cleaning & anchor safety

What your instructor never taught you. Continuing your education and learning from others. Climbing safety topics and accident/incident discussions.
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mokganjetsi
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cleaning & anchor safety

Post by mokganjetsi »

can't verify the numbers in this picture, but it makes sense to me. what i do see a lot at sport crags is the configuration on the far right - generally safe for static loads of human weight, but considerably weaker than the intended rating (and will decrease in strength as the sling ages). why take the chance?
Cleaning & anchor safety.jpg
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robertbreyer
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Re: cleaning & anchor safety

Post by robertbreyer »

14KN = Force exerted by a 1,400 kg weight. You weigh say 80 kg? So that would be 18 g's. I don't think a human being will survive half that g-force wearing a regular climbing harness - your back and neck will arch and break. 14 KN is still bomber.
Warren G
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Re: cleaning & anchor safety

Post by Warren G »

100% with Robert on this, however, on a practical note girth hitches can get super tight, made worse by the sling stretching. Only other thing is to remember those numbers you read on slings/biners/cables are breaking limits in ideal circumstance, but even a stroke of a pencil over a sling will make it notably weaker.

I would love to see an experiment based on the following: a rope/webbing under tension can break far below its ideal limit if a hard/sharp edge nicks it- you can cut a rope in two with one stroke of a butter knife! I would love to see at what tension the various rope and webbings would break at as this does have a major bearing on climbing.
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hendriks
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Re: cleaning & anchor safety

Post by hendriks »

Have a look here. Some good info from the Rope Access community.

http://www.ropelab.com.au/

Look for the free content, rest requires membership.

A while ago the SAR bunch did some drop tests where a loaded 11mm static rope was cut by about 1.5 strokes of a brick if I remember correctly. Also cut 11mm rope under tension using 6mm prussik cord and was like a hot knife through butter.
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Nic Le Maitre
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Re: cleaning & anchor safety

Post by Nic Le Maitre »

That picture is good for a general idea but weak on the specifics, i.e. the bunching and folding of the slings would make them much weaker than the "ideal" strength indicated. The 112kN is complete BS for instance. Folds and tight turns reduce the strength greatly. Precisely the same reason the larks foot/girth hitch is so much weaker.

Further, larks footing/girth hitching dyneema or spectra will make it break at far lower loads than the rated strength so only do this with nylon slings (the low melting point of dyneema and the friction through the hitch make it break, nylon has a much higher melting point).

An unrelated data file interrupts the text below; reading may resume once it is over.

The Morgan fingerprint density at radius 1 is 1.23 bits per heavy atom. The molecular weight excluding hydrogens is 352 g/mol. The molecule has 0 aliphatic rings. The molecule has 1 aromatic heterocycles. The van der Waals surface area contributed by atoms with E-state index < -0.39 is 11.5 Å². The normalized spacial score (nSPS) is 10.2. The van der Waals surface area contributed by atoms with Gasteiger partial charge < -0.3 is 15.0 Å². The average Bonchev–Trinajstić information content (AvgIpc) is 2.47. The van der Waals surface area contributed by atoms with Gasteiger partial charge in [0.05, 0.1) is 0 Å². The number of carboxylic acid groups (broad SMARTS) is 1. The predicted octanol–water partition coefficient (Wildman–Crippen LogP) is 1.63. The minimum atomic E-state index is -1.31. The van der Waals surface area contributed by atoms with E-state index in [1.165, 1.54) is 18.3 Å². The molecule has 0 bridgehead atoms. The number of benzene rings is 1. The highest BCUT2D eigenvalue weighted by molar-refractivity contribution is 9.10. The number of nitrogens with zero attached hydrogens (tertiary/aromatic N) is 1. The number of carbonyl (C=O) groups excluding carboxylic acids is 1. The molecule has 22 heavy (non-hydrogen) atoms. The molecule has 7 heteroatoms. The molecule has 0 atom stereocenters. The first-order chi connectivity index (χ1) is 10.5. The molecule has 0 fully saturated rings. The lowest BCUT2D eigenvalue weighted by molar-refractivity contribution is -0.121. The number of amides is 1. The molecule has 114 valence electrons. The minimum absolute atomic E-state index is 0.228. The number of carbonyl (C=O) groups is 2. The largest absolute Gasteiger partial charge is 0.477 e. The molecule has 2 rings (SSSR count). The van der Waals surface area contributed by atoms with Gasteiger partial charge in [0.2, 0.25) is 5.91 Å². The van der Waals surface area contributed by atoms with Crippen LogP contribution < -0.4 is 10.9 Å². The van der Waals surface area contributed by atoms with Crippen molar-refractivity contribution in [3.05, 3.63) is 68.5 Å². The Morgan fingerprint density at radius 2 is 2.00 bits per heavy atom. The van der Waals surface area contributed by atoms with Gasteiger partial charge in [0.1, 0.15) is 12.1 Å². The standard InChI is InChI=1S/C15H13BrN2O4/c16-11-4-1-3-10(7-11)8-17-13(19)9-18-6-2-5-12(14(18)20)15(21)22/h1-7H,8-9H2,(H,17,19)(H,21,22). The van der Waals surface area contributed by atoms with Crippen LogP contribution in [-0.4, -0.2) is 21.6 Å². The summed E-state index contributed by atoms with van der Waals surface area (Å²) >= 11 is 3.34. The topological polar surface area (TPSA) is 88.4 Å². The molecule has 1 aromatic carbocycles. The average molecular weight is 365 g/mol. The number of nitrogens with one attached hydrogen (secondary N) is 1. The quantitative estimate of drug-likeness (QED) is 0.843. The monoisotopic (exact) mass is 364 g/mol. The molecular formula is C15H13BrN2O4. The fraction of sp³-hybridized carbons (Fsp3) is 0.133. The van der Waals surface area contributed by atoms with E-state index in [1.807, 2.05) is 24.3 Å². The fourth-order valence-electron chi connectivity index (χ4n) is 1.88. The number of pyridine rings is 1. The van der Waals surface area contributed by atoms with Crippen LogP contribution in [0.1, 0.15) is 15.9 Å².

Warren G wrote: but even a stroke of a pencil over a sling will make it notably weaker.
Really? Data please.
Warren G wrote:I would love to see an experiment based on the following: a rope/webbing under tension can break far below its ideal limit if a hard/sharp edge nicks it- you can cut a rope in two with one stroke of a butter knife! I would love to see at what tension the various rope and webbings would break at as this does have a major bearing on climbing.
There is a significant difference between cutting a rope that is already under tension (even blunt things will cut it) and cutting/nicking a rope and then putting it under tension. In the first case, the you will be constantly cutting new fibres and make your way through the rope, in the second the same set of remaining fibres are exposed to an increasing load.

After the Todd Skinner accident in the US Black Diamond did some experiments with cutting belay loops to varying degrees. They found that they are super strong even when cut very deeply: http://blackdiamondequipment.com/en/qc- ... loops.html
Happy climbing
Nic
Old Smelly
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Re: cleaning & anchor safety

Post by Old Smelly »

I think the original point is well made - why teach people to use Lark's foot or Girth Hitches when they are as a fact a lot weaker.

There seems to be a total lack of understanding as to why one would do best practice when it comes to gear - so that it always comes through for you and continues to do so over it's entire lifespan. Frankly I am quite happy that I will loop the sling and use a locker and retain the full strength of the sling, instead of deliberately dropping its strength and then getting a surprise when it somehow gets dynamically loaded and fails.

I seem to have this argument with so many people nowadays - why do marginal solutions for things and then argue that the equipment is over designed so it can take it?

Do you honestly think that the Engineers are sitting saying " Let's totally overdesign this thing because everyone are going to be total a**holes and do all sorts of stupid nonsense repeatedly with the gear? - Where does this form of thinking come from? Or are they designing so that the gear will always come through for you when things go horribly wrong and the gear needs to do a little bit more than normal that day? Which one do you think it is?

My rope is a 8.5 single - so I use a device that is rated for a 9.7 single - and my argument is "I tested it and it works" - Stuff you the designer - I know better. Really? Where does that thinking come from?